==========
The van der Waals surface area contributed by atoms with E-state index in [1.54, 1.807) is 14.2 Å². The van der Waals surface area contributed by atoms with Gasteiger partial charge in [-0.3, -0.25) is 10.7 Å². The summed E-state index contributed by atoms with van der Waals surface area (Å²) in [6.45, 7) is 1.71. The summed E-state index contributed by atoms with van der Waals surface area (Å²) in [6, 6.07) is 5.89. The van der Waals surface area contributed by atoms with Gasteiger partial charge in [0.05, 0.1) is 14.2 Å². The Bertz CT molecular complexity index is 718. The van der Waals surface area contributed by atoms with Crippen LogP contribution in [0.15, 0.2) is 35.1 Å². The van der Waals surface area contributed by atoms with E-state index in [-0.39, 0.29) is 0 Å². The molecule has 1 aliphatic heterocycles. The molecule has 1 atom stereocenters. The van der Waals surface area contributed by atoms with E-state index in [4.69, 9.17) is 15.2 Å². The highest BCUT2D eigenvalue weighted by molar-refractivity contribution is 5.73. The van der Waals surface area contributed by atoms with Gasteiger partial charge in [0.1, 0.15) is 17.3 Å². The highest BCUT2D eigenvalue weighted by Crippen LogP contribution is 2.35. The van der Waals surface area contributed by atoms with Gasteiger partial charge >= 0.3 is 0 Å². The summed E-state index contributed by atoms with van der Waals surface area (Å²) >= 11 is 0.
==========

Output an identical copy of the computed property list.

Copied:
The van der Waals surface area contributed by atoms with E-state index in [1.54, 1.807) is 14.2 Å². The van der Waals surface area contributed by atoms with Gasteiger partial charge in [-0.3, -0.25) is 10.7 Å². The summed E-state index contributed by atoms with van der Waals surface area (Å²) in [6.45, 7) is 1.71. The summed E-state index contributed by atoms with van der Waals surface area (Å²) in [6, 6.07) is 5.89. The van der Waals surface area contributed by atoms with Gasteiger partial charge in [0.05, 0.1) is 14.2 Å². The Bertz CT molecular complexity index is 718. The van der Waals surface area contributed by atoms with Crippen LogP contribution in [0.15, 0.2) is 35.1 Å². The van der Waals surface area contributed by atoms with E-state index in [-0.39, 0.29) is 0 Å². The molecule has 1 aliphatic heterocycles. The molecule has 1 atom stereocenters. The van der Waals surface area contributed by atoms with E-state index in [4.69, 9.17) is 15.2 Å². The highest BCUT2D eigenvalue weighted by molar-refractivity contribution is 5.73. The van der Waals surface area contributed by atoms with Gasteiger partial charge in [0.1, 0.15) is 17.3 Å². The highest BCUT2D eigenvalue weighted by Crippen LogP contribution is 2.35. The van der Waals surface area contributed by atoms with Gasteiger partial charge >= 0.3 is 0 Å². The summed E-state index contributed by atoms with van der Waals surface area (Å²) >= 11 is 0.